As I look back at a productive sabbatical year, and ahead to my new role as professor emeritus, I have been thinking about staying alive: of coming to terms with the “Mark Long project”–whatever that might turn out to be. Recently, too, a friend asked for a link to my essays in The Staying Alive Project, and I thought it would be useful to pull together links to the twenty short essays I wrote on the promises and perils of academic life.
The Staying Alive Project began as a conversation with John Tallmadge in 2006. Our conversations led to a workshop for academic professionals at the Biennial Conference of the Association for the Study of Literature and Environment (ASLE) in Spartanburg, South Carolina, in the summer of 2007, and then in ASLE sessions and panels at the biennial conferences through the 2019 ASLE gathering in Davis, California.
Over the years, we also led conversations about the challenges of academic life with colleagues at colleges and universities across the country, and invited guest posts on our Staying Alive Blog, including John Knott, Michael P. Branch, Sarah Jaquette Ray, and Stephen Siperstein. I have also published a series of essays on academic departments and institutions in academic journals and essay collections.
The grounding premise of the Project is spelled out on our web site: “Like other learned professions, academia offers a model career path that holds out the promise of a fulfilling life. This organizing fiction begins with graduate school and proceeds through temporary and tenure-track jobs to the watershed of the tenure review, and thence to tenure, promotion, and retirement with honors. While many careers do indeed unfold along this path, many others diverge to a greater or lesser degree. But at every point along the way, one’s experience reflects the interplay of three fundamental factors: the person, the profession, and the institution. And much quiet desperation arises from ignorance of their nature and influence. We are interested in a conversation about these factors and how they operate across the phases of an academic career.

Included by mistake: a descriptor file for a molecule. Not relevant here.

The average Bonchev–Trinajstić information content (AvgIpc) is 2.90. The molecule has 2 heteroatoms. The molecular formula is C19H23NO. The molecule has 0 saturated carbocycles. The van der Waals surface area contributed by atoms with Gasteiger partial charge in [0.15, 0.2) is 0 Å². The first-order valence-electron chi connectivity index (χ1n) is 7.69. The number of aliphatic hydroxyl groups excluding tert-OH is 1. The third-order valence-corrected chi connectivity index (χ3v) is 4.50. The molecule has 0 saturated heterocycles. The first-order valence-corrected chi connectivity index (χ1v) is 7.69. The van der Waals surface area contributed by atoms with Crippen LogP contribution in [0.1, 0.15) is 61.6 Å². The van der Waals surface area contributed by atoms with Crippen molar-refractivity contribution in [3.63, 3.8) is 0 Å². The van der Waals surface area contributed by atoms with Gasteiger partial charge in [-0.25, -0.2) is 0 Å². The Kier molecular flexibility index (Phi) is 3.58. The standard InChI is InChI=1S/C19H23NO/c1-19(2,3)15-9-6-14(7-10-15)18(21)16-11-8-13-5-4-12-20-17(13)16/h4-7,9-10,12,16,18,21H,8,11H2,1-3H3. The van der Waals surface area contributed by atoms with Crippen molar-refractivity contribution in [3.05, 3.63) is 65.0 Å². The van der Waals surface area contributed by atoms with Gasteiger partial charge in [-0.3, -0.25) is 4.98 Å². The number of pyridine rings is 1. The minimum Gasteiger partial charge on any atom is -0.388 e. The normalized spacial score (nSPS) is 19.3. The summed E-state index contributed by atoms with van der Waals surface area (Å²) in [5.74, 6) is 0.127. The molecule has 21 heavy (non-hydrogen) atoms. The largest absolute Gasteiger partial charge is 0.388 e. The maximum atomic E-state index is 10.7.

“Drawing inspiration from Eric Erickson’s life stages, we define three major phases of academic life across three dimensions of experience. Each of these phases—graduate school, junior faculty, and senior faculty—offers payoffs that are also challenges or costs. At each stage, people experience seduction followed by betrayal-or, in more benign circumstances, disillusionment. Our vision is to cultivate a life practice for academic people guided by the virtues of centeredness, wholeness, compassion, forgiveness, generosity, imagination and collaboration.”
Now that I am in transition to a new phase of life and work, I may be turning again to reflect on these questions.
On Staying Alive: Occasional Essays on the Promises and Perils of Academic Life (2009––2019)